Bob Stong was one of five alpha scholars of the Big Omega* who electrified the halls of Cabell Hall during my five graduate school years at Virginia, 1965-1970. Ed Floyd was my advisor. Peter Landweber introduced me to manifolds in his differential geometry class. The work of Pierre Conner and Larry Smith was to inspire much of my own research, and my first paper was joint with Larry. Bob Stong kept my Virginia stay finite.
To me, Floyd suggested something about generalizing LNM 28, The Relation of Cobordism to K-Theories, using the Eilenberg-Moore spectral sequence. Think Steve Wilson’s thesis without the Yankee influence of Brown and Peterson. Help and clarification were sorely needed, but Floyd had become a busy department chair and he still shared an office with the quite intimidating Pierre Conner. Ancient and ignorant, I was too timid to brave the Conner-Floyd den. But just down the hall, there was mathematical salvation: Bob Stong presiding in the coffee room. Before daybreak, Stong proved his daily quota of theorems. He taught early and was then available for frank opinions (on things mathematical and not), for tutorials ("That’s easy, just ..."), and for professorial fellowship ("Just what is the color of the seven sphere?")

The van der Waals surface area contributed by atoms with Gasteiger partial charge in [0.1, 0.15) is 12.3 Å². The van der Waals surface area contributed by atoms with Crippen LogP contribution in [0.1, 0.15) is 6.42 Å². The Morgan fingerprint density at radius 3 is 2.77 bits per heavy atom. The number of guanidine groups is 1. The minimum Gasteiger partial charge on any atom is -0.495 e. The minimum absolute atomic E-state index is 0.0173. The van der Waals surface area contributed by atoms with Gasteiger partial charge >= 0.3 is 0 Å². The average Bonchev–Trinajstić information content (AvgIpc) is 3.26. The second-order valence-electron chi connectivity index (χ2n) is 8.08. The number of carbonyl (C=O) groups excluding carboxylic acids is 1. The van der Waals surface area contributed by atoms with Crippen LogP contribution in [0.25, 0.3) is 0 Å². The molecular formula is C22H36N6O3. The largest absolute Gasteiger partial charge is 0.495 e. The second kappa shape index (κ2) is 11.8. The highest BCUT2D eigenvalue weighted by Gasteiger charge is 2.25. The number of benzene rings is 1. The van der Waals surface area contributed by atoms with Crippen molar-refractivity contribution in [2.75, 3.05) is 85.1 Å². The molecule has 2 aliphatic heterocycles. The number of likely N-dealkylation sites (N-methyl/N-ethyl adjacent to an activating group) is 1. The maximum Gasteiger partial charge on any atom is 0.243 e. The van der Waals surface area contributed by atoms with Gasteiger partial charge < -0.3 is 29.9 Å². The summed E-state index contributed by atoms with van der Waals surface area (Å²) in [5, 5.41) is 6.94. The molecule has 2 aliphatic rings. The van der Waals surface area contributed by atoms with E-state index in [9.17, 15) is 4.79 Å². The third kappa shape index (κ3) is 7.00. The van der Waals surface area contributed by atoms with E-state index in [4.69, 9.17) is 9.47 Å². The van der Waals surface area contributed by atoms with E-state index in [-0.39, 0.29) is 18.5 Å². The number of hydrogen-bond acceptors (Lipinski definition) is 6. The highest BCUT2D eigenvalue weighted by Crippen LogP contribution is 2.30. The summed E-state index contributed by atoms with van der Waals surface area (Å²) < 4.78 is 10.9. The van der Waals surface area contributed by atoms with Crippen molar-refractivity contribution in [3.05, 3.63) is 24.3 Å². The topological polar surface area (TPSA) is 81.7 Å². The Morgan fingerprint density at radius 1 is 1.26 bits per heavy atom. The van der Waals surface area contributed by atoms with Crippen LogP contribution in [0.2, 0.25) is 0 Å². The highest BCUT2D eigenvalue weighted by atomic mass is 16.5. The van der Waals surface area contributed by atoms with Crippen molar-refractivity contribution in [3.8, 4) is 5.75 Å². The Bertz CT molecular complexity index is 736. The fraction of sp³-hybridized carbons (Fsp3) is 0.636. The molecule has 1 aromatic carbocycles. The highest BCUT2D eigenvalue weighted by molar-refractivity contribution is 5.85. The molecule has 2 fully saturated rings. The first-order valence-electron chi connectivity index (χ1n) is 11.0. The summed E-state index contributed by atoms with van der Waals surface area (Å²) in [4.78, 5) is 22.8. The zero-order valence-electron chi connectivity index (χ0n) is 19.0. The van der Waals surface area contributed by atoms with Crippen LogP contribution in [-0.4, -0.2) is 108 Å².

Under Bob Stong’s instruction, I learned the joy of computing Chern numbers of Milnor manifolds. Instead of generalizing the Conner-Floyd splitting, fibrations were constructed involving MU and bu. Bob wasn’t my official advisor, but my dissertation was published as "A Stong-Hattori Spectral Sequence." My debt to him is recorded there in the title.
In the first years after leaving Virginia for my Kentucky job, my topological curiosity and growth was kept alive by notes from Bob (and others). In those little envelopes with the meticulous printing would be advice, counterexamples, comments on the known and unknown, and suggestions on abbreviating arguments. And encouragement tempered with candor.
I thank Nick Kuhn and his Virginia colleagues for organizing the opportunity to see Bob a last time.